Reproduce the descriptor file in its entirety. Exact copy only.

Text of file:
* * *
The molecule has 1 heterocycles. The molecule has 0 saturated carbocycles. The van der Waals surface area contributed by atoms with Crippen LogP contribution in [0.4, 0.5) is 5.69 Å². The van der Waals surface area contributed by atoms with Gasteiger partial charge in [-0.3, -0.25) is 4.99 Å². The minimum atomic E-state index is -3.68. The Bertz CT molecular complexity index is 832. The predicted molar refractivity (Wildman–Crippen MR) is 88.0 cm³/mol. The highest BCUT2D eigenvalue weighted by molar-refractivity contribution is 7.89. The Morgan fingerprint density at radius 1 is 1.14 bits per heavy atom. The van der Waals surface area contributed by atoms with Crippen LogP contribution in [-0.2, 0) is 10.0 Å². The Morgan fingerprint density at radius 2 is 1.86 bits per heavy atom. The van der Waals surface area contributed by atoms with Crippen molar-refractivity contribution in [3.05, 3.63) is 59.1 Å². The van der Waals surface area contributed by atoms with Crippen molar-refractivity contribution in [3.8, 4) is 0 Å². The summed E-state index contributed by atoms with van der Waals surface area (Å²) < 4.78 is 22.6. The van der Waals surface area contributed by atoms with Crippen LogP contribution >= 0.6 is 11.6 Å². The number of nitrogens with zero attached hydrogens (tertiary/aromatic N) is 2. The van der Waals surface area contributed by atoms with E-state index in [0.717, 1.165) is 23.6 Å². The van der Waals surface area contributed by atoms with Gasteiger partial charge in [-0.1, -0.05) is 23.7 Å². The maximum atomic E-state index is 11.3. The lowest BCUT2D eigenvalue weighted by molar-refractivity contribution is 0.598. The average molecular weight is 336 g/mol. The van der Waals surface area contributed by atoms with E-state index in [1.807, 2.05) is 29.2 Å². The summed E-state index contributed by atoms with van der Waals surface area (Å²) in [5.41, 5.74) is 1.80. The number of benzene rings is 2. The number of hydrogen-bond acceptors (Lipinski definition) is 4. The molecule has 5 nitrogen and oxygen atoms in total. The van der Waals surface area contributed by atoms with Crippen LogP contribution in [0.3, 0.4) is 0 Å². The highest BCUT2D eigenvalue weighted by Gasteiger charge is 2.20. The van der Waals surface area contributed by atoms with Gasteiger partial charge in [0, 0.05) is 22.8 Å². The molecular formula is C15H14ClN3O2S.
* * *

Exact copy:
The molecule has 1 heterocycles. The molecule has 0 saturated carbocycles. The van der Waals surface area contributed by atoms with Crippen LogP contribution in [0.4, 0.5) is 5.69 Å². The van der Waals surface area contributed by atoms with Gasteiger partial charge in [-0.3, -0.25) is 4.99 Å². The minimum atomic E-state index is -3.68. The Bertz CT molecular complexity index is 832. The predicted molar refractivity (Wildman–Crippen MR) is 88.0 cm³/mol. The highest BCUT2D eigenvalue weighted by molar-refractivity contribution is 7.89. The Morgan fingerprint density at radius 1 is 1.14 bits per heavy atom. The van der Waals surface area contributed by atoms with Crippen LogP contribution in [-0.2, 0) is 10.0 Å². The Morgan fingerprint density at radius 2 is 1.86 bits per heavy atom. The van der Waals surface area contributed by atoms with Crippen molar-refractivity contribution in [3.05, 3.63) is 59.1 Å². The van der Waals surface area contributed by atoms with Crippen molar-refractivity contribution in [3.8, 4) is 0 Å². The summed E-state index contributed by atoms with van der Waals surface area (Å²) < 4.78 is 22.6. The van der Waals surface area contributed by atoms with Crippen LogP contribution >= 0.6 is 11.6 Å². The number of nitrogens with zero attached hydrogens (tertiary/aromatic N) is 2. The van der Waals surface area contributed by atoms with E-state index in [0.717, 1.165) is 23.6 Å². The van der Waals surface area contributed by atoms with Gasteiger partial charge in [-0.1, -0.05) is 23.7 Å². The maximum atomic E-state index is 11.3. The lowest BCUT2D eigenvalue weighted by molar-refractivity contribution is 0.598. The average molecular weight is 336 g/mol. The van der Waals surface area contributed by atoms with E-state index in [1.807, 2.05) is 29.2 Å². The summed E-state index contributed by atoms with van der Waals surface area (Å²) in [5.41, 5.74) is 1.80. The number of benzene rings is 2. The number of hydrogen-bond acceptors (Lipinski definition) is 4. The molecule has 5 nitrogen and oxygen atoms in total. The van der Waals surface area contributed by atoms with Crippen LogP contribution in [0.3, 0.4) is 0 Å². The highest BCUT2D eigenvalue weighted by Gasteiger charge is 2.20. The van der Waals surface area contributed by atoms with Gasteiger partial charge in [0, 0.05) is 22.8 Å². The molecular formula is C15H14ClN3O2S.